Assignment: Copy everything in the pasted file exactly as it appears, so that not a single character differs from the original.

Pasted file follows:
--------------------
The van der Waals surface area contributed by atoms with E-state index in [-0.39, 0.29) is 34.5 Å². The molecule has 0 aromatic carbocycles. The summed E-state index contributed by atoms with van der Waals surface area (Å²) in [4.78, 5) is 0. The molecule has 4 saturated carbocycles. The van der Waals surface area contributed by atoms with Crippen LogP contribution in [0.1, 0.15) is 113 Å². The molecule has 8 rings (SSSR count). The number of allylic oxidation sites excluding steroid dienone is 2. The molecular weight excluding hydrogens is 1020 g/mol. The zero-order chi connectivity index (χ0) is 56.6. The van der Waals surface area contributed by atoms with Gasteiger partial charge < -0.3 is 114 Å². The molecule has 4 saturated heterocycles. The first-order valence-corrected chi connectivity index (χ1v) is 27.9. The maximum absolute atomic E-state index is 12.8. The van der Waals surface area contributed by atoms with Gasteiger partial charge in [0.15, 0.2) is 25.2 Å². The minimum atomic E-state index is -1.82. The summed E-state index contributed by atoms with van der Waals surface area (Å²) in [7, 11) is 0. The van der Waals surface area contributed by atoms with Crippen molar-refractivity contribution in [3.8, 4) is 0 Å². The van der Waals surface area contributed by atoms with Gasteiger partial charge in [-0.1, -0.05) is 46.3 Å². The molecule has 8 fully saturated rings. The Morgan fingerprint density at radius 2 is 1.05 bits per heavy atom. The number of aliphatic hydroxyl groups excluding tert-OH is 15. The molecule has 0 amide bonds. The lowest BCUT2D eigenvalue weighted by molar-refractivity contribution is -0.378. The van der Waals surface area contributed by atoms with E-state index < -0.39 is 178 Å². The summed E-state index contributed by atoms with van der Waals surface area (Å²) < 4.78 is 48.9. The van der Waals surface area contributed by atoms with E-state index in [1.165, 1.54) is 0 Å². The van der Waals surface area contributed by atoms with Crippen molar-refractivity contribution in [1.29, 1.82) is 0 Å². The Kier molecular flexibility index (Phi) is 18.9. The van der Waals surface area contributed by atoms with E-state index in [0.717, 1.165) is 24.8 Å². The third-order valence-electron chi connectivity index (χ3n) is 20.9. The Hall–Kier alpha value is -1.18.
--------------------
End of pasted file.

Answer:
The van der Waals surface area contributed by atoms with E-state index in [-0.39, 0.29) is 34.5 Å². The molecule has 0 aromatic carbocycles. The summed E-state index contributed by atoms with van der Waals surface area (Å²) in [4.78, 5) is 0. The molecule has 4 saturated carbocycles. The van der Waals surface area contributed by atoms with Crippen LogP contribution in [0.1, 0.15) is 113 Å². The molecule has 8 rings (SSSR count). The number of allylic oxidation sites excluding steroid dienone is 2. The molecular weight excluding hydrogens is 1020 g/mol. The zero-order chi connectivity index (χ0) is 56.6. The van der Waals surface area contributed by atoms with Gasteiger partial charge < -0.3 is 114 Å². The molecule has 4 saturated heterocycles. The first-order valence-corrected chi connectivity index (χ1v) is 27.9. The maximum absolute atomic E-state index is 12.8. The van der Waals surface area contributed by atoms with Gasteiger partial charge in [0.15, 0.2) is 25.2 Å². The minimum atomic E-state index is -1.82. The summed E-state index contributed by atoms with van der Waals surface area (Å²) in [7, 11) is 0. The van der Waals surface area contributed by atoms with Crippen molar-refractivity contribution in [3.8, 4) is 0 Å². The van der Waals surface area contributed by atoms with Gasteiger partial charge in [-0.1, -0.05) is 46.3 Å². The molecule has 8 fully saturated rings. The Morgan fingerprint density at radius 2 is 1.05 bits per heavy atom. The number of aliphatic hydroxyl groups excluding tert-OH is 15. The molecule has 0 amide bonds. The lowest BCUT2D eigenvalue weighted by molar-refractivity contribution is -0.378. The van der Waals surface area contributed by atoms with E-state index < -0.39 is 178 Å². The summed E-state index contributed by atoms with van der Waals surface area (Å²) < 4.78 is 48.9. The van der Waals surface area contributed by atoms with E-state index in [1.165, 1.54) is 0 Å². The van der Waals surface area contributed by atoms with Crippen molar-refractivity contribution in [1.29, 1.82) is 0 Å². The Kier molecular flexibility index (Phi) is 18.9. The van der Waals surface area contributed by atoms with E-state index in [0.717, 1.165) is 24.8 Å². The third-order valence-electron chi connectivity index (χ3n) is 20.9. The Hall–Kier alpha value is -1.18.